Every year since 1985, at least one lucky city in the European Union has been crowned European Capital of Culture. Iconic destinations like Athens, Berlin, Paris, and Florence were all chosen within the first few years. But rather than return to these old favorites again and again, in recent years the EU has chosen to shine a light on cities that are often overlooked, but have just as much to offer.
Chosen Capitals of Culture put together a year-long calendar of cultural and artistic events showcasing the talents of local and international artists. The goal is to celebrate each city’s cultural heritage, pave the way for a culture-rich future, strengthen the sense of community, and generally put it on the map for international visitors.
One of the two cities chosen in 2020 is Galway, Ireland (the other one is Rijeka, Croatia).
Located right in the middle of Ireland’s west coast, Galway is already a popular destination. It’s the midpoint of the Wild Atlantic Way, the coastal route that runs all along Ireland’s Atlantic coast. It’s a convenient base for exploring the Cliffs of Moher, Ireland’s top natural landmark. And the Aran Islands, home to traditional Gaelic communities, are a short boat ride away.
Many visitors, however, don’t hang around long enough to really see how much of a cultural hotspot Galway is. It’s Ireland’s only bilingual city since it falls within a Gaeltacht (Irish-speaking) area. For centuries it has been considered Ireland’s cultural heart, with sounds of traditional music weaving through the medieval streets day and night. Nowadays 24 percent of its population was born outside of Ireland, adding some welcome and much-celebrated diversity to the city.
The calendar of events to take place in Galway this year kicked off in February, but unfortunately, organizers were forced to cancel the opening ceremony due to the winter storm Ciara. With the stormy weather blown over, events across Galway are now in full swing.
The year’s cultural schedule has been organized according to the ancient Celtic calendar and its festivals: Imbolc, Bealtaine, Lughnasa, and Samhain. Imbolc marks the dawn of spring; Bealtaine celebrates the summer solstice; Lughnasa kicks off the harvest season, and Samhain brings it to an end while greeting winter.
There are also three broad themes which will be explored throughout the year’s events: Migration, Landscape, and Language.
“Migration” celebrates the diversity of cultures in Europe, using Galway, the city on the edge of the Atlantic, as its backdrop. “Landscape” encourages citizens to engage and be challenged by the rural and marine scenery of this corner of Europe. And “Language” promotes the diversity of languages in Europe and Galway, encouraging their use.
Most events are free or low cost, and take place all over Galway county as well as the city itself.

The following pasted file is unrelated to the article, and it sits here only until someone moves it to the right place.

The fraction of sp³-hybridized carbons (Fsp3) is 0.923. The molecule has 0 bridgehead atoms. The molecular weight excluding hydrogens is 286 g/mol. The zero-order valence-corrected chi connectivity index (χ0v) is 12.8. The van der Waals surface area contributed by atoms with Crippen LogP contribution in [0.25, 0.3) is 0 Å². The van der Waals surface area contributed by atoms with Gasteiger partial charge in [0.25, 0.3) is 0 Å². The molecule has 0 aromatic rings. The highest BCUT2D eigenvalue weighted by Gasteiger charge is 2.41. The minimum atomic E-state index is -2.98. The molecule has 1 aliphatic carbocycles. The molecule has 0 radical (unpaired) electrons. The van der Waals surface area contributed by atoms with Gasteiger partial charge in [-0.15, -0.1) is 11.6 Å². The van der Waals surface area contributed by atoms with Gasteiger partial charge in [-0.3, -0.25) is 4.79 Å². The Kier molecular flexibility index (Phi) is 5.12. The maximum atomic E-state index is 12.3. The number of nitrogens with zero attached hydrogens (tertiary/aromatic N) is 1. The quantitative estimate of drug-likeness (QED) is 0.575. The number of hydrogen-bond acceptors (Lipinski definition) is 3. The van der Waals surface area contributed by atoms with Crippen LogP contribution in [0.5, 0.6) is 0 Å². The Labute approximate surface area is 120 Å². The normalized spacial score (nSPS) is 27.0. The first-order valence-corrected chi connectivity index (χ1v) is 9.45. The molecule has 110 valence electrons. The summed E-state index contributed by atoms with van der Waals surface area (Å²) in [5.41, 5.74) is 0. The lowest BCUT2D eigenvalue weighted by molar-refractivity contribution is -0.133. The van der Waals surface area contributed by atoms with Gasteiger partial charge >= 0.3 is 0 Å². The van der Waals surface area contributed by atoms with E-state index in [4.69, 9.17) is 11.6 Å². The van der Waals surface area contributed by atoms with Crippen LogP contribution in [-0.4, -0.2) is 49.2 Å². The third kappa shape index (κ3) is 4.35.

During Imbolc (February to May), events run from talks given by Siobhan McSweeney (the actress who plays Sister Michael in the hilarious Derry Girls) to group swims in the chilly Atlantic waters, spectacular light installations by Finnish artist Kari Kola, and much, much more.
Bealtaine (May to July) will be filled with classical music, theater, and art installations like the one by artist David Best and the Galway community. Together they will create a temporary monument to a world without borders, conflict, and the pain of division, a topic Ireland is all too familiar with.
Lughnasa (August to October) will have a lantern spectacle, dance workshops and performances, storytelling events, and theater such as a performed reading of excerpts of Homer’s Odyssey on the beaches of the city.
During Samhain (November to January), Galway will celebrate the Celtic roots of Halloween with fire performances, and will have light installations brighten up the city, among many other events.
Throughout the year, a calendar highlight is sure to be “Comhaltas Ceili at the Crossroads.” Comhaltas is an international, nonprofit organization that nurtures Ireland’s cultural traditions across the globe. Ceili at the Crossroads will bring a celebration of traditional Irish music, as well as Irish dancing and the Irish language, to towns and villages across County Galway.
Beyond Capital of Culture activities, Galway still stands on its own as a hub for the artistic community. Every year the city hosts the Galway Film Fleadh and the Galway International Arts Festival, both of which happen in July this year.
Any time of year, a dose of Irish culture in Galway is only as far away as the nearest pub. Open any pub’s door and you’ll likely be greeted with traditional music, a cúpla focail (a “few words”) of Irish, and even some Irish dancing.